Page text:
At six months old, Abhishek Behl’s daughter was diagnosed at Edinburgh’s Royal Hospital for Sick Children (RHSC) with Alternating Hemiplegia of Childhood (AHC).
Only two children in Scotland and 55 in the UK have the condition.
It involves many neurological symptoms including paralysis, dystonia, seizures, ataxia, global development delay, epilepsy, and life-threatening apnoea (breathing difficulties) requiring intubation and ventilation in intensive care.
In his witness statement, Mr Behl said: “Our experience with RHSC started on August 4 2017 when my daughter was only five days old.”
Giving evidence in person to the inquiry on Friday, Mr Behl described how his daughter’s illness first appeared.
Mr Behl said: “I noticed movement in her thigh and was watching, my wife, being a hospital doctor, video recorded it and that was the first time we took her to the old Sick Kids (RHSC).”
Counsel at the inquiry asked: “Was it right that these were out-patient and in-patient admissions?”
Mr Behl said that there were frequent admissions.
In February 2018 the diagnosis of AHC was officially made.
Later Mr Behl became one of five or six members of RHSC’s Family Council and a trustee of the national charity AHC UK.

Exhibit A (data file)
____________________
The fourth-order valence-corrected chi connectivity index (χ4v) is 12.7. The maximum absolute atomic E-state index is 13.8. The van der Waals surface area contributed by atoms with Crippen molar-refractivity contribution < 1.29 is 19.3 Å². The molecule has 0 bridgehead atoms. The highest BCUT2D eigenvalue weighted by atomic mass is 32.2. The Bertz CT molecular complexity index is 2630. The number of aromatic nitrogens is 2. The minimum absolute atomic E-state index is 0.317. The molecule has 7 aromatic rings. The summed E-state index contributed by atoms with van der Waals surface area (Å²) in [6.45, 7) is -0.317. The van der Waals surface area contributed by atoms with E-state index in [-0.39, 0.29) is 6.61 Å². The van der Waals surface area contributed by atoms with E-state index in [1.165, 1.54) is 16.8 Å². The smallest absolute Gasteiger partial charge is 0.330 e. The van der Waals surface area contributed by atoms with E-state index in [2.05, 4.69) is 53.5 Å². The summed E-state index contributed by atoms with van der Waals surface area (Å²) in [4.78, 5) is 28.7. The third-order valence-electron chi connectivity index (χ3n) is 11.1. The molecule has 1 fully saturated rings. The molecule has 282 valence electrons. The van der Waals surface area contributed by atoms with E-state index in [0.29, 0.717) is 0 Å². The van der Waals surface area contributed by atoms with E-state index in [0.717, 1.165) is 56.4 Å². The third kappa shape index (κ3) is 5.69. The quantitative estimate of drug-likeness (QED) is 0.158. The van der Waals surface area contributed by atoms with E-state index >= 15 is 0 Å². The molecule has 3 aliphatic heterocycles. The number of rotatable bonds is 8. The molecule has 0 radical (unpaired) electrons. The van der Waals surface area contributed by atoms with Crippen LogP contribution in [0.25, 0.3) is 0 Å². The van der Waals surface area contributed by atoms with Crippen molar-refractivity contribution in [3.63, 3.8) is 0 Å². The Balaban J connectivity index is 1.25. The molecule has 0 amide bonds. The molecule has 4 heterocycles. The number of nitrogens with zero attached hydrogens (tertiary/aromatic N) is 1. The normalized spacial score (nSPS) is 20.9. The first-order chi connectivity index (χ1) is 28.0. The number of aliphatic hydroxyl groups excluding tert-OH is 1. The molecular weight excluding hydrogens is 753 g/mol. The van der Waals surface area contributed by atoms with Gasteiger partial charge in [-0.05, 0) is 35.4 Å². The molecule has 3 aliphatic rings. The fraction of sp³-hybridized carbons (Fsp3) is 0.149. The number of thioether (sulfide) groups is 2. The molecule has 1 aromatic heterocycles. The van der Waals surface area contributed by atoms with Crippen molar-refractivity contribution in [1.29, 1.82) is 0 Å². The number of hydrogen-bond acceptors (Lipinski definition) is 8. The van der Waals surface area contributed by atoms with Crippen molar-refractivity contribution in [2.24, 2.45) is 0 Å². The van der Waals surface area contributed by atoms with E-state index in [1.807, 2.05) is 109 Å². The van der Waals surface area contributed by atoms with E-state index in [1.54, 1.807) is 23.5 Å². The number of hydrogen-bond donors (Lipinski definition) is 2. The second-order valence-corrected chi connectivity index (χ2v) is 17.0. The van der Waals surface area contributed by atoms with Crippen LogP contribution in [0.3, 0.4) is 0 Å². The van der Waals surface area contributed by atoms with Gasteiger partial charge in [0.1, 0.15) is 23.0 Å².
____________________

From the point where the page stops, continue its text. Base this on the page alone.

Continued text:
Mr Behl spoke about how his daughter was being discharged one day before he had been told Edinburgh’s new Royal Hospital for Children and Young People (RHCYP) was due to open.
Mr Behl said: “I was advised that if something does happen not to come to the old Sick Kids A&E and to go to the new Sick Kids A&E.”
Counsel to the inquiry said: “And that was because the hospital was closing?”
Mr Behl replied: “Through social media I came to find out it was not opening and we quickly gave a call to the specialist nurse and they did not know what was happening.
“In the old hospital everything was saying goodbye.
“It was sad that the Family Council did not know what was happening.
“I have said it in my statement at (RHSC) it was like a makeshift scenario.”
In his statement Mr Behl highlighted the lack of communication from NHS Lothian’s health board.
He said: “The uncertainty about the delays and the lack of communication also left me feeling really vulnerable.”
Mr Behl’s daughter was eventually first admitted to the RHCYP in March 2021, more than 18 months after the move was supposed to have happened and she received a certificate for being the first patient on the neuro ward.
In his statement Mr Behl said: “I don’t blame the medical staff because, like the families, they were trying to make the best of a bad job.
“I still don’t understand why the communication was so bad and I hope that the inquiry can get to the bottom of that.”
Speaking to Mr Behl, inquiry chairman Lord Brodie said: “We have heard less about Edinburgh than Glasgow so it is a particularly useful contribution.”